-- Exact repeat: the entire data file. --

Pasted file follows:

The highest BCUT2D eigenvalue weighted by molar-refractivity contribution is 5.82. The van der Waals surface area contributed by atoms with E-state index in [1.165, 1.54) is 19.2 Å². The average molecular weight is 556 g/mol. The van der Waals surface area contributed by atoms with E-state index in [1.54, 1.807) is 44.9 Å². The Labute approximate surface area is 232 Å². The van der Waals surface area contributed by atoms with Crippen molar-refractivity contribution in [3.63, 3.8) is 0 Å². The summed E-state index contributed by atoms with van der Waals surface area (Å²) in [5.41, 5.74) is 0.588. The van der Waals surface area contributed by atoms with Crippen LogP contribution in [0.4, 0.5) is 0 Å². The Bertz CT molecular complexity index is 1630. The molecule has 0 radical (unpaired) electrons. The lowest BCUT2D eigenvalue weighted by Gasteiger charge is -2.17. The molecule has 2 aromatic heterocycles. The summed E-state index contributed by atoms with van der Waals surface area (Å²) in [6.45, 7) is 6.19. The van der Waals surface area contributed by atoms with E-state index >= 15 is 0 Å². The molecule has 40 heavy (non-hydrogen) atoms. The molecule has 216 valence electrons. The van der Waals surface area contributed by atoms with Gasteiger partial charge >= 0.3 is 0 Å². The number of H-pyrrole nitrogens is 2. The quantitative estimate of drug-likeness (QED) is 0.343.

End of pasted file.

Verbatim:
The highest BCUT2D eigenvalue weighted by molar-refractivity contribution is 5.82. The van der Waals surface area contributed by atoms with E-state index in [1.165, 1.54) is 19.2 Å². The average molecular weight is 556 g/mol. The van der Waals surface area contributed by atoms with E-state index in [1.54, 1.807) is 44.9 Å². The Labute approximate surface area is 232 Å². The van der Waals surface area contributed by atoms with Crippen molar-refractivity contribution in [3.63, 3.8) is 0 Å². The summed E-state index contributed by atoms with van der Waals surface area (Å²) in [5.41, 5.74) is 0.588. The van der Waals surface area contributed by atoms with Crippen LogP contribution in [0.4, 0.5) is 0 Å². The Bertz CT molecular complexity index is 1630. The molecule has 0 radical (unpaired) electrons. The lowest BCUT2D eigenvalue weighted by Gasteiger charge is -2.17. The molecule has 2 aromatic heterocycles. The summed E-state index contributed by atoms with van der Waals surface area (Å²) in [6.45, 7) is 6.19. The van der Waals surface area contributed by atoms with E-state index >= 15 is 0 Å². The molecule has 40 heavy (non-hydrogen) atoms. The molecule has 216 valence electrons. The van der Waals surface area contributed by atoms with Gasteiger partial charge >= 0.3 is 0 Å². The number of H-pyrrole nitrogens is 2. The quantitative estimate of drug-likeness (QED) is 0.343.